(The Center Square) – Amazon Web Services is investing $10 billion in two data centers in Mississippi and lawmakers approved $260 million in taxpayer funds on Thursday to help finance the project.
State officials say the project will be the largest capital investment in the state’s history, dwarfing the $2.5 billion Steel Dynamics project announced last year and a $2 billion battery plant project approved last week.
State officials say 1,000 jobs will be created in the data centers located in two Madison County industrial parks north of Jackson.
One of the bills passed in the special session says taxpayers will also provide loans and grants for “site preparation, utilities, real estate purchases, infrastructure, utilities, roads, rail improvements, public works, buildings and fixtures, job recruitment and training, as well as planning, design, environmental mitigation and environmental impact studies.”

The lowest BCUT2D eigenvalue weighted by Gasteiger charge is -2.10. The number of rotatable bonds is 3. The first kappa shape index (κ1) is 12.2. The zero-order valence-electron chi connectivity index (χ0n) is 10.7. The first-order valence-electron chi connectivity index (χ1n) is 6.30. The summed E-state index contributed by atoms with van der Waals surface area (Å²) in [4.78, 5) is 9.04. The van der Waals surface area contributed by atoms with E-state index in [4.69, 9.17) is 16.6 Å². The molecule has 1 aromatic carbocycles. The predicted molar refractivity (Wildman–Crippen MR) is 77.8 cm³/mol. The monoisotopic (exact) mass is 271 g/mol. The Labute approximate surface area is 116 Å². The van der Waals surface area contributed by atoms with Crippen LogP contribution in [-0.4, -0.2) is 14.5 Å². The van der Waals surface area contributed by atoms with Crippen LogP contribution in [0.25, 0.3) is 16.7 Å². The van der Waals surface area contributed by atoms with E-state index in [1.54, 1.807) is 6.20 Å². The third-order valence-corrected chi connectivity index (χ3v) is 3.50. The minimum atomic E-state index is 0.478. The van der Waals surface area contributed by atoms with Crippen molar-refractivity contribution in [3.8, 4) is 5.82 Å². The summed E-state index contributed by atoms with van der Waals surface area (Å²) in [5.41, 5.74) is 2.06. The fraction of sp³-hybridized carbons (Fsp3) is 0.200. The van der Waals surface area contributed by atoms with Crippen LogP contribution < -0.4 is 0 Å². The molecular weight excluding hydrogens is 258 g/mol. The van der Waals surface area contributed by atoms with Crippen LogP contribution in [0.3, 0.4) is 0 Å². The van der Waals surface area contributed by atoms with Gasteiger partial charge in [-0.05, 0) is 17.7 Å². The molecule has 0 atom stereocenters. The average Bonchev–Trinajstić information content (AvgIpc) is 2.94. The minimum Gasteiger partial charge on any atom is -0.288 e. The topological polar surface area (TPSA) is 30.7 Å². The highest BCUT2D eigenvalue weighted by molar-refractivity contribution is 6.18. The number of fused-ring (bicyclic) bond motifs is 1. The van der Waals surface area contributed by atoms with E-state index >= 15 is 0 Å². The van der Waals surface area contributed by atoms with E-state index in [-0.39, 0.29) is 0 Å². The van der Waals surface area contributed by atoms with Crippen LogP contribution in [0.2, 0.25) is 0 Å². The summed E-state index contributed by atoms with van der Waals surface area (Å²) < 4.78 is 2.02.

The bills passed in record time in the one-day special session with almost unanimous support by lawmakers. House Bill 1 created the Project Atlas fund to provide financial support for the project, while House Bill 2 had specific appropriations and Senate Bill 2001 was the vehicle for the project’s incentive package.
The project will also receive tax breaks on the state’s franchise tax, which is being phased out over the next few years, and the state’s 7% sales levy.
“This record-shattering $10 billion private sector investment will not only create 1,000 high-tech, high-paying jobs for Mississippians, but it will result in our state remaining at the forefront of innovation,” Gov. Tate Reeves said at a Thursday news conference. “Mississippi is building a business climate that is ripe for further growth, especially in the technology sector. On top of that, we’re doing what it takes to prepare our workforce to take on these high-paying jobs of the future.”
It was the second special session in as many weeks for Mississippi lawmakers, whose regular session began at the start of the month. Last week, Reeves called a special session to approve incentives for a vehicle battery plant in northern Mississippi that state officials say will have a capital investment of nearly $2 billion and employ 2,000 people.
That deal will cost taxpayers $350 million.